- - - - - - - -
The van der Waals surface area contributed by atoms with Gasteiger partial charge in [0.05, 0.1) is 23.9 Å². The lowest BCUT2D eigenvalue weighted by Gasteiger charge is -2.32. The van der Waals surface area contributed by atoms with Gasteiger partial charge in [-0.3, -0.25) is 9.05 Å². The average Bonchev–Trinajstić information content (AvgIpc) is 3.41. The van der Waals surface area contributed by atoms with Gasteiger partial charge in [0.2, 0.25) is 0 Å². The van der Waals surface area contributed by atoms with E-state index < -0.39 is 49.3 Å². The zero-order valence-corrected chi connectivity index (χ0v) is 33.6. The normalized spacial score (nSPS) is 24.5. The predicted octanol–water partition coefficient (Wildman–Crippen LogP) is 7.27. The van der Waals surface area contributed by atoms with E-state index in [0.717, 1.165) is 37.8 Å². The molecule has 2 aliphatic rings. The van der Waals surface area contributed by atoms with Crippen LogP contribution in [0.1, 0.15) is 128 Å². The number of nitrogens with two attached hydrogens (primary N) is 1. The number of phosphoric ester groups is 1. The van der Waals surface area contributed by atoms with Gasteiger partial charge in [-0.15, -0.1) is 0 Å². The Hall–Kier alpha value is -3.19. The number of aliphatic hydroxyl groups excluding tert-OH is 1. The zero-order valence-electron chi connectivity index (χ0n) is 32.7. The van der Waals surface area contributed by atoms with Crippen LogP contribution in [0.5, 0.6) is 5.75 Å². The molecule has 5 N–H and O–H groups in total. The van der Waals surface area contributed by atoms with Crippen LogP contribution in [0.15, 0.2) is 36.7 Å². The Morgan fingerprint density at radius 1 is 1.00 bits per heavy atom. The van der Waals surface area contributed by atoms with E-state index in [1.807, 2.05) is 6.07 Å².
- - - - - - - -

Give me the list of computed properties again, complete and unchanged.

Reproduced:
The van der Waals surface area contributed by atoms with Gasteiger partial charge in [0.05, 0.1) is 23.9 Å². The lowest BCUT2D eigenvalue weighted by Gasteiger charge is -2.32. The van der Waals surface area contributed by atoms with Gasteiger partial charge in [-0.3, -0.25) is 9.05 Å². The average Bonchev–Trinajstić information content (AvgIpc) is 3.41. The van der Waals surface area contributed by atoms with Gasteiger partial charge in [0.2, 0.25) is 0 Å². The van der Waals surface area contributed by atoms with E-state index < -0.39 is 49.3 Å². The zero-order valence-corrected chi connectivity index (χ0v) is 33.6. The normalized spacial score (nSPS) is 24.5. The predicted octanol–water partition coefficient (Wildman–Crippen LogP) is 7.27. The van der Waals surface area contributed by atoms with E-state index in [0.717, 1.165) is 37.8 Å². The molecule has 2 aliphatic rings. The van der Waals surface area contributed by atoms with Crippen LogP contribution in [0.1, 0.15) is 128 Å². The number of nitrogens with two attached hydrogens (primary N) is 1. The number of phosphoric ester groups is 1. The van der Waals surface area contributed by atoms with Gasteiger partial charge in [-0.15, -0.1) is 0 Å². The Hall–Kier alpha value is -3.19. The number of aliphatic hydroxyl groups excluding tert-OH is 1. The zero-order valence-electron chi connectivity index (χ0n) is 32.7. The van der Waals surface area contributed by atoms with Crippen LogP contribution in [0.5, 0.6) is 5.75 Å². The molecule has 5 N–H and O–H groups in total. The van der Waals surface area contributed by atoms with Crippen LogP contribution in [0.15, 0.2) is 36.7 Å². The Morgan fingerprint density at radius 1 is 1.00 bits per heavy atom. The van der Waals surface area contributed by atoms with E-state index in [1.807, 2.05) is 6.07 Å².